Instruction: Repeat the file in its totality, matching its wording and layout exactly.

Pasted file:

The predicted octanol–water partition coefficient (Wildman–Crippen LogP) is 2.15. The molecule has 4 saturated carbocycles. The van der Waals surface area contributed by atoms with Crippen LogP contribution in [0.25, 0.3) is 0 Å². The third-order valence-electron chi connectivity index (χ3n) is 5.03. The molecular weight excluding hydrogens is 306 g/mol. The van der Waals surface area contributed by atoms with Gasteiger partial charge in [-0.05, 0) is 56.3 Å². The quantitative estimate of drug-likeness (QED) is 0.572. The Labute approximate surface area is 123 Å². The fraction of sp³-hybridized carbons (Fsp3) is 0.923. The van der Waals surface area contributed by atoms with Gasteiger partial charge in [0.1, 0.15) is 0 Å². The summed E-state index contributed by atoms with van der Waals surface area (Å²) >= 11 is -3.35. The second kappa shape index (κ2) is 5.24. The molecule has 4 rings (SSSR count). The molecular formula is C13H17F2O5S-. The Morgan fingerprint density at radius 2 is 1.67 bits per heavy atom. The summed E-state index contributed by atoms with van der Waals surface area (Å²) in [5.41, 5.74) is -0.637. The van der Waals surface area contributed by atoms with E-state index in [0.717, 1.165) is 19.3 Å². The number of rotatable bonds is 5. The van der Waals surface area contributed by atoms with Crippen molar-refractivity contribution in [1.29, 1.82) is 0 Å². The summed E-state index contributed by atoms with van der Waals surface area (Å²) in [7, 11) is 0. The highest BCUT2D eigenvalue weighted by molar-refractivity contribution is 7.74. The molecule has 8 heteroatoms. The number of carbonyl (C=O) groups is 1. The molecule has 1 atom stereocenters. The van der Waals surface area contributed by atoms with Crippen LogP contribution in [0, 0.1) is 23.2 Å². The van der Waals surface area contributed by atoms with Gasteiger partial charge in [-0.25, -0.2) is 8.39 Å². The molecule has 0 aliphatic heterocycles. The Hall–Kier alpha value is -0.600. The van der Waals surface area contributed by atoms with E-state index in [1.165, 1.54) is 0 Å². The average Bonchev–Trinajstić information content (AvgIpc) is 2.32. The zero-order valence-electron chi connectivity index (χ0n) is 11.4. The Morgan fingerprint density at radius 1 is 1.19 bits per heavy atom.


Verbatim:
The predicted octanol–water partition coefficient (Wildman–Crippen LogP) is 2.15. The molecule has 4 saturated carbocycles. The van der Waals surface area contributed by atoms with Crippen LogP contribution in [0.25, 0.3) is 0 Å². The third-order valence-electron chi connectivity index (χ3n) is 5.03. The molecular weight excluding hydrogens is 306 g/mol. The van der Waals surface area contributed by atoms with Gasteiger partial charge in [-0.05, 0) is 56.3 Å². The quantitative estimate of drug-likeness (QED) is 0.572. The Labute approximate surface area is 123 Å². The fraction of sp³-hybridized carbons (Fsp3) is 0.923. The van der Waals surface area contributed by atoms with Gasteiger partial charge in [0.1, 0.15) is 0 Å². The summed E-state index contributed by atoms with van der Waals surface area (Å²) >= 11 is -3.35. The second kappa shape index (κ2) is 5.24. The molecule has 4 rings (SSSR count). The molecular formula is C13H17F2O5S-. The Morgan fingerprint density at radius 2 is 1.67 bits per heavy atom. The summed E-state index contributed by atoms with van der Waals surface area (Å²) in [5.41, 5.74) is -0.637. The van der Waals surface area contributed by atoms with E-state index in [0.717, 1.165) is 19.3 Å². The number of rotatable bonds is 5. The van der Waals surface area contributed by atoms with Crippen molar-refractivity contribution in [1.29, 1.82) is 0 Å². The summed E-state index contributed by atoms with van der Waals surface area (Å²) in [7, 11) is 0. The highest BCUT2D eigenvalue weighted by molar-refractivity contribution is 7.74. The molecule has 8 heteroatoms. The number of carbonyl (C=O) groups is 1. The molecule has 1 atom stereocenters. The van der Waals surface area contributed by atoms with Crippen LogP contribution in [0, 0.1) is 23.2 Å². The van der Waals surface area contributed by atoms with Gasteiger partial charge in [-0.25, -0.2) is 8.39 Å². The molecule has 0 aliphatic heterocycles. The Hall–Kier alpha value is -0.600. The van der Waals surface area contributed by atoms with E-state index in [1.165, 1.54) is 0 Å². The average Bonchev–Trinajstić information content (AvgIpc) is 2.32. The zero-order valence-electron chi connectivity index (χ0n) is 11.4. The Morgan fingerprint density at radius 1 is 1.19 bits per heavy atom.